You can only imagine my delight about this entire experience. A couple of takeaways for you:

1. Your partners are a critical touchpoint in your customer journey. Choose them wisely.
2. Especially during stressful times, agents should express empathy and extreme patience. 
3. Take the time to explain a detailed process, if there is one.
4. Be real. Be helpful. Genuinely want to help your customers.
5. Keep your promises.
6. Communicate frequently. 
7. Be responsive.
8. Provide all the details about what the customer can expect.
9. Interact with customers as if you are "in their service." Because you are.
10. Always thank your customers for their business. 
  
Take care of your customers, and they will take care of you. 
 

Friday, February 22, 2013

Two Wrongs Don't Make it Right

Image courtesy of flickr account
Several people have asked me for my thoughts on the big airline news last week, the merger of American Airlines and USAirways. You know that I'm more than happy to weigh in, especially on the heels of the controversial American Airlines rebrand.

In a nutshell, my assessment is this:

"Two wrongs don't make a right."

Here's the problem - and I'm going to repeat myself a bit, given what I wrote about with regards to the American rebrand: There's really no good news for consumers. And while there are many reasons these mergers need to happen, I would hope that, through it all, there would be some acknowledgement from the airlines regarding the real impact on their employees and their customers, good or bad. I'm talking about the experience.

My fear is that, with this merger, it's all bad. Why?
  • Fewer airlines = fewer choices/options. Gone are the days of the pilot saying, "We know you have many choices when you fly. Thank you for choosing us."
  • Airfares will likely go up (but potentially for a variety of reasons).
  • And most importantly, there's still no mention of a greater focus on the people and the people experience.
On the website that American created to tell us about the merger, they have a section called Customer Benefits. Yes, they talk about the travel experience. But they don't mention the people experience. What are they doing to ensure their employees are engaged? What are they doing to train their employees on how to deliver the best experience for their customers? What hiring practices have they implemented to ensure that there's a solid cultural fit? Better yet, how would they define their culture? What are the core values of the new American?

Speaking of culture, it sounds like USAirways, while accustomed to acquisitions, has a mess of a culture. That toxic environment will combine with the American culture, and then you'll have an even bigger mess. 1.2 million people (combined number of employees) worth of bigger mess. And you think you've seen some cranky agents and flight attendants before?!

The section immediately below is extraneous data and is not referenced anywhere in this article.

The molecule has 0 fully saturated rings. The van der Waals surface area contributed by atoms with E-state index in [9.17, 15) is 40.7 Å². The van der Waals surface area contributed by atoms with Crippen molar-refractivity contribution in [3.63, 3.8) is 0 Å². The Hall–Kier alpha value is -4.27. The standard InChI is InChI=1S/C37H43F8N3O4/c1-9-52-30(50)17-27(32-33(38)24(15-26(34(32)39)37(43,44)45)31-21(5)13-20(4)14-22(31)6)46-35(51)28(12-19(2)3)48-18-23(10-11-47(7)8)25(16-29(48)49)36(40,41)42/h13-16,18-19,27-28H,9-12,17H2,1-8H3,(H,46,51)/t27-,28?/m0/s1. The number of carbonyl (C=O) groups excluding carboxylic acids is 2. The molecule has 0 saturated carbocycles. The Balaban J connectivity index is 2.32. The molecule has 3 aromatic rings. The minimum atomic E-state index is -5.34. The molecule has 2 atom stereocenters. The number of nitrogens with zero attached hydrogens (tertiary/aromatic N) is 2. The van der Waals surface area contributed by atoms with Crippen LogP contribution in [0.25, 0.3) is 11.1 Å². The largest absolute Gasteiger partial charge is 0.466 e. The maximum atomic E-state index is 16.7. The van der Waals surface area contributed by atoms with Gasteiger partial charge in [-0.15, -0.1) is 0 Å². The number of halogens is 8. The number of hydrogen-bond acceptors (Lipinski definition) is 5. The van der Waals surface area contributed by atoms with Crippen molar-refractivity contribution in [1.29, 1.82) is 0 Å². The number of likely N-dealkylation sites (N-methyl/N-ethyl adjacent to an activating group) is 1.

Since American didn't tell us what we can expect with regards to the customer experience, let's see what the experts have to say.

The Wall Street Journal told us that, in 2012, American ranked dead last in performance, with metrics such as these considered: on-time results, number of cancellations, excessive delays, mishandled baggage, bumped passengers, and complaints filed. Let's fix the policies and procedures that result in these failures, and let's train employees to handle them in a way that doesn't result in a miserable experience. I'm thinking about something as "simple" as communication, proactive, clear, and ongoing!

The Temkin Group tells us that US Airways and American were at the very bottom of the list in 2012 when it comes to customer experience rankings. These ratings are based on consumer feedback.

Trip Advisor airline ratings show only 50% would recommend American, while only 41% would recommend US Airways. Compare that to JetBlue (91%) and Southwest (93%).

Airfarewatchdog ranks American at #9 and US Airways at #8 out of 10 airlines.

J.D. Power and Associates gives us ratings for "traditional airlines," as opposed to low-cost airlines in their 2012 airline study. US Airways experience ratings are especially dismal, and American lands in the middle of the 7-airline pack.

Nothing to write home about.

Ironically, one AP writer stated that the merger "will elevate both airlines to the same level as Delta and United." Lord help us. While Delta's service levels seem to have improved (confirmed by The Wall Street Journal results noted above), United continues to fail miserably. And what part of that United-Continental merger left customers happy? I shared some of their lip service in a post I wrote last March, titled The Experience Speaks Louder Than Words.

OK, that's the end of my musings on the American Airlines rebranding and merger debacles. I honestly hope they figure it out and start putting people first. As for me, on to more-exciting and more-important things in the coming weeks! Time to move on...

When we are no longer able to change a situation, we are challenged to change ourselves.  -Victor Frankl

Tuesday, February 19, 2013